Riot: First batch of Cambodian workers to arrive on June 1

Riot (right) with Dr Ith Samheng during the press comference. — Bernama photo

PUTRAJAYA: The first batch of foreign workers from Cambodia who have undergone pre-departure training is expected to arrive on June 1, said Human Resources Minister Datuk Seri Richard Riot Jaem.

He said the batch of workers would meet the demands in six sectors, namely manufacturing, construction, plantation, services, agriculture and foreign maids.

“The number of workers we will receive is still undecided because it depends on the Cambodian government,” he said after a bilateral meeting with Cambodia’s  Labour and Vocational Training Minister Dr Ith Samheng, here yesterday.

Riot said the recruitment of foreign workforce from Cambodia was implemented in line with the processes and procedures set under the memorandum of understanding signed between the two countries on Dec 10, 2015.

During the meeting, he said both governments agreed that the recruitment mechanisms in the six sectors were through a registered private employment agencies that was registered in Malaysia and Cambodia.

Riot said the pre-departure training programme, in accordance with the  modules set by the Department of Skills Development, was aimed at providing basic knowledge on language and communication, legislation and culture of Malaysian society.

He said Cambodian workers and maids who passed the pre-departure training programme would receive a certificate of eligibility issued by the Department of Skills Development.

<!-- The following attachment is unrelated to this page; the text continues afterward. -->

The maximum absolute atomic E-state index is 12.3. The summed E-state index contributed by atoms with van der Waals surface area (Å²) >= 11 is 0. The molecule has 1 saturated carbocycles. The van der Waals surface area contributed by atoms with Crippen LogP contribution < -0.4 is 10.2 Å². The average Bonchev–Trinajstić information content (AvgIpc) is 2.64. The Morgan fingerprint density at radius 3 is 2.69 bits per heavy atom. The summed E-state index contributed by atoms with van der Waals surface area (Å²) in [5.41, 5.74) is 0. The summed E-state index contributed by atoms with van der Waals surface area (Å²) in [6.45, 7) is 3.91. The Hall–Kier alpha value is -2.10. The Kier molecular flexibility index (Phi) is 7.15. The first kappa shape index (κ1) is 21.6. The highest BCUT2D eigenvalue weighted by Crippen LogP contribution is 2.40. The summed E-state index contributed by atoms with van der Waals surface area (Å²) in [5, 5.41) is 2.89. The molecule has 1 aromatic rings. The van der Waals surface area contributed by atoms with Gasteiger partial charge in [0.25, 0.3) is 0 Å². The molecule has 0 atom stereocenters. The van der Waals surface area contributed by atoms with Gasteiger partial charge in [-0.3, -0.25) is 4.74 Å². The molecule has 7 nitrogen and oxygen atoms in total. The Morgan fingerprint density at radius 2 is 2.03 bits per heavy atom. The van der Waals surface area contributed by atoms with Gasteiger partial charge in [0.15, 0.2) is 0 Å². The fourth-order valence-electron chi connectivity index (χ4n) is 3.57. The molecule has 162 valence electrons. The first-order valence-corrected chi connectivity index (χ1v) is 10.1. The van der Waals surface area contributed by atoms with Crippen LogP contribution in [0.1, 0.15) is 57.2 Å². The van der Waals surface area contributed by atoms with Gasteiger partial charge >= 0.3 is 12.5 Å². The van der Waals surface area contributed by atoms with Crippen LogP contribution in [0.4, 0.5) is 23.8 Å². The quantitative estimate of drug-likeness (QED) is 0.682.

“The certificate is a prerequisite to allow Cambodian workers and domestic maids to obtain a calling visa before being permitted to work in Malaysia,” he said.

He said currently there are 4,402 registered Cambodian workers in Malaysia with 1,605 of them working in the six sectors.

The memorandum of understanding between Malaysia and Cambodia outlines the responsibilities of the stakeholders, namely employers, foreign workers and maids as well as private employment agencies in both countries  through the standard employment contracts to safeguard the interests and welfare of Cambodian workers and employers in Malaysia.

Meanwhile Samheng said the one-month long pre-departure training programme was crucial to ensure workers sent to Malaysia were of high quality.

“Regarding the estimated number of workers to be sent to Malaysia, we cannot answer now because it depends on the market demand,” he said.

Riot, who also commented on the agreement between the Malaysian Association of Foreign Maid Agencies (Papa) and Cambodia Labour and Vocational Training Ministry on the recruitment of foreign maids from Cambodia, said it was not recognised by the Malaysian government.

He said Papa had never informed the ministry about the agreement that contravened the Private Employment Agencies (Amendment) Act 2017 for causing monopoly in the recruitment of Cambodian maids.

“Samheng has also expressed his consent to the Cambodia Labour and Vocational Training Ministry to review the agreement.

“I raised this issue at the bilateral meeting just now because the ministry cannot allow an agency to monopolise the intake of Cambodian foreign maids,” he added.

He said there were over 1,000 foreign maid recruitment agencies in Malaysia and they should also be given the opportunity to recruit foreign maids from Cambodia. — Bernama